Ocyphaps lophotes

Ocyphaps lophotes , Photo: Michael Lahanas

Cladus: Eukaryota
Supergroup: Opisthokonta
Regnum: Animalia
Subregnum: Eumetazoa
Cladus: Bilateria
Cladus: Nephrozoa
Cladus: Deuterostomia
Phylum: Chordata
Subphylum: Vertebrata
Infraphylum: Gnathostomata
Superclassis: Tetrapoda
Classis: Aves
Subclassis: Carinatae
Infraclassis: Neornithes
Parvclassis: Neognathae
Ordo: Columbiformes
Familia: Columbidae
Subfamilia: Columbinae
Genus: Ocyphaps
Species: Ocyphaps lophotes
Subspecies: O. l. lophotes - O. l. whitlocki

Name

Ocyphaps lophotes (Temminck, 1822)

Synonyms

* Geophaps lophotes

Reference

Nouveau recueil de planches coloriées d'oiseaux livr.24 pl.142

Vernacular names
Internationalization
Česky: Holub chocholatý
Français: colombine longup, colombe lophote
Türkçe: Tepeli güvercin

Ocyphaps lophotes (*)

The Crested Pigeon (Ocyphaps lophotes) is a bird found widely throughout mainland Australia except for far tropical north areas. It is the only member of the genus Ocyphaps.There are only two Australian pigeon species that possess an erect crest, being the Crested Pigeon and the Spinifex Pigeon. The Crested Pigeon is the larger of the two species.


Description


The length of the Crested Pigeon varies from 30 to 34 centimetres (12 to 13.6 inches). Colouration is grey with tinges of brown. It has a feathered but slender, black spike on top of head. They run with the crest erect. The periorbital skin is bright orange. Wings have black stripings and are bronzed, while the primary feathers have colourful areas of brown, purple, blue and green. Immature birds have duller colours with no bronzing on the wings.

The call is a "whoop"! voiced repeatedly but singly when alarmed.

Distribution and habitat

Habitat is grasslands, brush and wooded areas but they can also be seen at watercourses, homestead gardens, pastoral areas, sports grounds, and golf courses. Their habitat has expanded since settlement has produced pastoral lands (previously they were only found in inland and Western Australia). Foraging for grain, has adapted to grain farming areas, often feeding on the noxious weed of Salvation Jane. They are commonly known as the topknot pigeon.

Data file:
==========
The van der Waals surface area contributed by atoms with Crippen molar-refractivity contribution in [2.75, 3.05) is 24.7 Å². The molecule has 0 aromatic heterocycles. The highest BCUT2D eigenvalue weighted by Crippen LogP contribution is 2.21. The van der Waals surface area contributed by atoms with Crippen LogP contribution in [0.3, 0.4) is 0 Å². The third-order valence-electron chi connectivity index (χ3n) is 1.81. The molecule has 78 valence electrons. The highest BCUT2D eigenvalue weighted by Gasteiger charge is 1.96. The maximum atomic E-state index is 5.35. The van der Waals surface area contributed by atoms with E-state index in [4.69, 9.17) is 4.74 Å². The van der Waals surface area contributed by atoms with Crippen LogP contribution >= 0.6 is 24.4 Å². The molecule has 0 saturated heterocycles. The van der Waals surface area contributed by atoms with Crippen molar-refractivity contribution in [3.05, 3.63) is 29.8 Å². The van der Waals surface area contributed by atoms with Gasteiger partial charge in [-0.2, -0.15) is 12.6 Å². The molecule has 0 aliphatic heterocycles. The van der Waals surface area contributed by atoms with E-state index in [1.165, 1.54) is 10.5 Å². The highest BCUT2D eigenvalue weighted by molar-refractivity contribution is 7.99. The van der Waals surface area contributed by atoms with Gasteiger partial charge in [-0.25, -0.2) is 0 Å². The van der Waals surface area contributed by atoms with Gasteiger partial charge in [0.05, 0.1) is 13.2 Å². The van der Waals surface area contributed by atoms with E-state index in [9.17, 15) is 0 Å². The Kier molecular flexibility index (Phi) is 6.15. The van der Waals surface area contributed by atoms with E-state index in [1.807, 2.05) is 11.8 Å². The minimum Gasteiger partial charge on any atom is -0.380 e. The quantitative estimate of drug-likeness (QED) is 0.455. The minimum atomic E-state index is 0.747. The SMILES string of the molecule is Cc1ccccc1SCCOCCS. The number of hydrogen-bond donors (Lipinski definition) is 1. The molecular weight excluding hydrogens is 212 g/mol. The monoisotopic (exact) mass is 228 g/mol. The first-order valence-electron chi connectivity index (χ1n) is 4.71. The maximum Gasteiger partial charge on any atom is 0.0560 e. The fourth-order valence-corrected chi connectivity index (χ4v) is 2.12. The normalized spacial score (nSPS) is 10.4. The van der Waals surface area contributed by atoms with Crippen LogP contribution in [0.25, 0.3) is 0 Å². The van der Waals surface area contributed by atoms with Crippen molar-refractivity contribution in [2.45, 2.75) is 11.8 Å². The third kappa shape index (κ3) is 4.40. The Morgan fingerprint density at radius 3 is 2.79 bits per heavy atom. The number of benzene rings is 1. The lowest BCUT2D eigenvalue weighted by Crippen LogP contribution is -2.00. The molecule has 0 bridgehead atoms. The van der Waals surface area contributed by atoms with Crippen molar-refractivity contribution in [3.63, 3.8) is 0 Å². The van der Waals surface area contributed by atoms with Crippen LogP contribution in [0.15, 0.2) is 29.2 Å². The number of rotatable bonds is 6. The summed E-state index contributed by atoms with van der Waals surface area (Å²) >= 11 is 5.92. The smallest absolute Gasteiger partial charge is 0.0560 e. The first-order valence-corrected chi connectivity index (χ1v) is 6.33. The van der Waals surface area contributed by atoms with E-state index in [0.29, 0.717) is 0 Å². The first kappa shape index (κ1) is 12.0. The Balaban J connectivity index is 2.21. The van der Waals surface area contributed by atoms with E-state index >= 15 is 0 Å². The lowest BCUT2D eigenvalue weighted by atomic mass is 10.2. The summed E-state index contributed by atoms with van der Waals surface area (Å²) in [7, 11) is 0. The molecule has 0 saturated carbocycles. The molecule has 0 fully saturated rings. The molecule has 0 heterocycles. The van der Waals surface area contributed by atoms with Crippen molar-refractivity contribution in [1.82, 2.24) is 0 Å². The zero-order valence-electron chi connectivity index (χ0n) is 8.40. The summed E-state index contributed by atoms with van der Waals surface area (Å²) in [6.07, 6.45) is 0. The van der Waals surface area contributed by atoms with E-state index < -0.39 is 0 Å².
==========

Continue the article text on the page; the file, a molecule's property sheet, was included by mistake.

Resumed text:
Behaviour

Their most distinctive behaviour is the beating and whistling sound their wings make when they take off. This is most likely to draw the attention of predators to birds on the wing, and away from any birds remaining on the ground and as an alarm call to other pigeons [1]. When the birds land, the tail tilts upwards and the flight patterns are similar to the those of the Spotted Turtle-Dove. They are generally sedentary. Although can be seen in pairs but they can be highly social and tend to be seen in packs. They are highly gregarious birds when in contact with humans.

Breeding

While they breed throughout the year, it is more common in the warmer months. Males approach females and begin an elaborate mating dance; they bob their bodies up and down, while opening and closing their wings like a fan with each bob. This is accompanied by a soft hooting which is timed with the bobbing. If the female is interested, she will remain generally stationary as the male approaches, until copulation is attempted. Nesting usually occurs in shrubs or trees. Nests usually consist of a platform of twigs. They lay two oval, white and glossy eggs. The eggs usually hatch 3 weeks after they were laid. Both parents incubate the eggs.

References

1. ^ Gill, Victoria (2 September 2009). "Pigeons' wings sound the alarm". BBC News. http://news.bbc.co.uk/1/hi/sci/tech/8232570.stm. Retrieved 2009-09-02.

* BirdLife International (2004). Ocyphaps lophotes. 2006. IUCN Red List of Threatened Species. IUCN 2006. www.iucnredlist.org. Retrieved on 12 May 2006. Database entry includes justification for why this species is of least concern
* Pizzey and Knight, "Field Guide to the Birds of Australia", Angus & Robertson, ISBN 0-207-19691-5
* Trounsen and Trounsen, "Australian Birds: A Concise Photographic Field Guide, Cameron House. ISBN 1-875999-47-7.

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